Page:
Order Code RL34242
Gender Identity Discrimination in Employment:
Analysis of H.R. 3686 in the 110th Congress
November 6, 2007
Edward Chan-Young Liu
American Law Division
Gender Identity Discrimination in Employment: Analysis
of H.R. 3686 in the 110th Congress
H.R. 3686, a bill to prohibit employment discrimination on the basis of actual
or perceived gender identity, was introduced in the 110th Congress and appears to
represent half of an earlier bill that dealt with both gender identity and sexual
orientation discrimination. Gender identity appears to include, but likely is not
limited to, trans-gender status. Like the earlier bill, H.R. 3686 would also prohibit
employment discrimination against an individual based upon the gender identity of
persons associated with that individual, and does not permit disparate impact claims
of gender identity discrimination. A minority of states have enacted their own
prohibitions against gender identity employment discrimination. Additionally, some
types of gender identity employment discrimination may already be prohibited by
existing prohibitions against sex stereotypes and harassment in Title VII of the Civil
Rights Act of 1964, despite the fact that Title VII’s definition of sex generally has not
been interpreted to encompass trans-gender status. H.R. 3686 does not appear to
apply to religious organizations as defined under Title VII. However, even if H.R.
3686 were enacted, religious organizations may still be prohibited from engaging in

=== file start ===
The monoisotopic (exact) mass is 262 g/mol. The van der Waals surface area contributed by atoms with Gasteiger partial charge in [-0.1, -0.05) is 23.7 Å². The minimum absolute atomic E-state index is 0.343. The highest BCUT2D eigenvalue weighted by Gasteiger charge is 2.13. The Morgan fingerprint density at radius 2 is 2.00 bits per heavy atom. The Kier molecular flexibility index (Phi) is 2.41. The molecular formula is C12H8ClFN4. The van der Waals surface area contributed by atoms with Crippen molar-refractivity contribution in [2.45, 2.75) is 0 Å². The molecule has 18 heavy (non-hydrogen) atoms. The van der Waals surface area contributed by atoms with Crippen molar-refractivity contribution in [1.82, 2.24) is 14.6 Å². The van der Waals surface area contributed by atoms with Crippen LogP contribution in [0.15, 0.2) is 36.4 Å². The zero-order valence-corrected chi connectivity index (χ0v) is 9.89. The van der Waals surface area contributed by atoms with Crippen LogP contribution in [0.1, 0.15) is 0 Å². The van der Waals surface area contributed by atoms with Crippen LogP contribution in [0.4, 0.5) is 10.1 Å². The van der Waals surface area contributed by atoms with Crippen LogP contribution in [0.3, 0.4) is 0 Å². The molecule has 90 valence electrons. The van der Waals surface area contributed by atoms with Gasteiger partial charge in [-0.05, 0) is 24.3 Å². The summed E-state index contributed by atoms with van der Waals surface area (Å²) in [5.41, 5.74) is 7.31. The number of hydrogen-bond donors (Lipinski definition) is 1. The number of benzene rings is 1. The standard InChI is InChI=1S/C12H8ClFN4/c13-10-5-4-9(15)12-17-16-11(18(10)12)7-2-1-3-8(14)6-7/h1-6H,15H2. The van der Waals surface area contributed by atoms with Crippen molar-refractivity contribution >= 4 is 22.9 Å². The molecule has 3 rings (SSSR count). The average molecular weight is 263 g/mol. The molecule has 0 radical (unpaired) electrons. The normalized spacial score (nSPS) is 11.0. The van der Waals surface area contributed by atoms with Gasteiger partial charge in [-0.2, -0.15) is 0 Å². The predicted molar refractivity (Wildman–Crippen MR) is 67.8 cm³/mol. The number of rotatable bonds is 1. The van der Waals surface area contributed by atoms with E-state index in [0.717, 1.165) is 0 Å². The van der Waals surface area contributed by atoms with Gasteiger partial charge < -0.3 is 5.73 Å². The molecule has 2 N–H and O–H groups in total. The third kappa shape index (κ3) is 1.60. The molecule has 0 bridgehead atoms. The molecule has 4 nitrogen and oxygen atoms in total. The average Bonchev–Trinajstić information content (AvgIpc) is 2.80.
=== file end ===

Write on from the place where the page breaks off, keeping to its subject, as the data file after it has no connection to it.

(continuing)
those types of gender identity discrimination that are currently prohibited by Title
VII. Alternatively, despite the fact that H.R. 3686 does not claim to limit the
provisions of any other federal or state discrimination law, the bill could be read to
implicitly repeal judicial interpretations of sex stereotype discrimination under Title
History . . . . . . . . . . . . . . . . . . . . . . . . . . . . . . . . . . . . . . . . . . . . . . . . . . . . . . 1
Anatomical Sex vs. Gender Identity . . . . . . . . . . . . . . . . . . . . . . . . . . . . . . . 1
Sex stereotypes . . . . . . . . . . . . . . . . . . . . . . . . . . . . . . . . . . . . . . . . . . . . 2
Sexual harassment . . . . . . . . . . . . . . . . . . . . . . . . . . . . . . . . . . . . . . . . . 3
Effect of H.R. 3686 on existing law . . . . . . . . . . . . . . . . . . . . . . . . . . . 4
Employment Practices Prohibited by H.R. 3686 . . . . . . . . . . . . . . . . . . . . . . 6
Perceived gender identity discrimination is prohibited . . . . . . . . . . . . . 6
Associational rights are protected . . . . . . . . . . . . . . . . . . . . . . . . . . . . . 6
Disparate gender identity impact claims are disallowed . . . . . . . . . . . . 6
Religious Organizations Under H.R. 3686 . . . . . . . . . . . . . . . . . . . . . . . . . . 7